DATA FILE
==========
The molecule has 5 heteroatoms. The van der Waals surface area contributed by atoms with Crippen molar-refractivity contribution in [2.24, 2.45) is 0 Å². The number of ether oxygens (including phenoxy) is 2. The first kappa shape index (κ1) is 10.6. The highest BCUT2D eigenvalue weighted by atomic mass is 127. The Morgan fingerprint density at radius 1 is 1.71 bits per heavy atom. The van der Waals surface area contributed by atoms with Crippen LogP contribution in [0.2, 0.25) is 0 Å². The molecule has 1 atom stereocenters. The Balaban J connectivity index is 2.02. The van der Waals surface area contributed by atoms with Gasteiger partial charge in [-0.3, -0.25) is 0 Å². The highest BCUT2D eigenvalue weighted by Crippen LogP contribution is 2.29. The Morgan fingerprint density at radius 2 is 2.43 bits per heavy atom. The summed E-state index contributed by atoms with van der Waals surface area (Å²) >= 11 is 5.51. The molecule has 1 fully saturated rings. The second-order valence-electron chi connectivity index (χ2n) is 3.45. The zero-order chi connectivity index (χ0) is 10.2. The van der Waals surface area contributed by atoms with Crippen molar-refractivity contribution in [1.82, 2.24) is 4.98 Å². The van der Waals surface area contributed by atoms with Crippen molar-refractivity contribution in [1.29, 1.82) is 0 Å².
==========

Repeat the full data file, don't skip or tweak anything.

The molecule has 5 heteroatoms. The van der Waals surface area contributed by atoms with Crippen molar-refractivity contribution in [2.24, 2.45) is 0 Å². The number of ether oxygens (including phenoxy) is 2. The first kappa shape index (κ1) is 10.6. The highest BCUT2D eigenvalue weighted by atomic mass is 127. The Morgan fingerprint density at radius 1 is 1.71 bits per heavy atom. The van der Waals surface area contributed by atoms with Crippen LogP contribution in [0.2, 0.25) is 0 Å². The molecule has 1 atom stereocenters. The Balaban J connectivity index is 2.02. The van der Waals surface area contributed by atoms with Gasteiger partial charge in [-0.3, -0.25) is 0 Å². The highest BCUT2D eigenvalue weighted by Crippen LogP contribution is 2.29. The Morgan fingerprint density at radius 2 is 2.43 bits per heavy atom. The summed E-state index contributed by atoms with van der Waals surface area (Å²) >= 11 is 5.51. The molecule has 1 fully saturated rings. The second-order valence-electron chi connectivity index (χ2n) is 3.45. The zero-order chi connectivity index (χ0) is 10.2. The van der Waals surface area contributed by atoms with Crippen molar-refractivity contribution in [1.82, 2.24) is 4.98 Å². The van der Waals surface area contributed by atoms with Crippen molar-refractivity contribution in [1.29, 1.82) is 0 Å².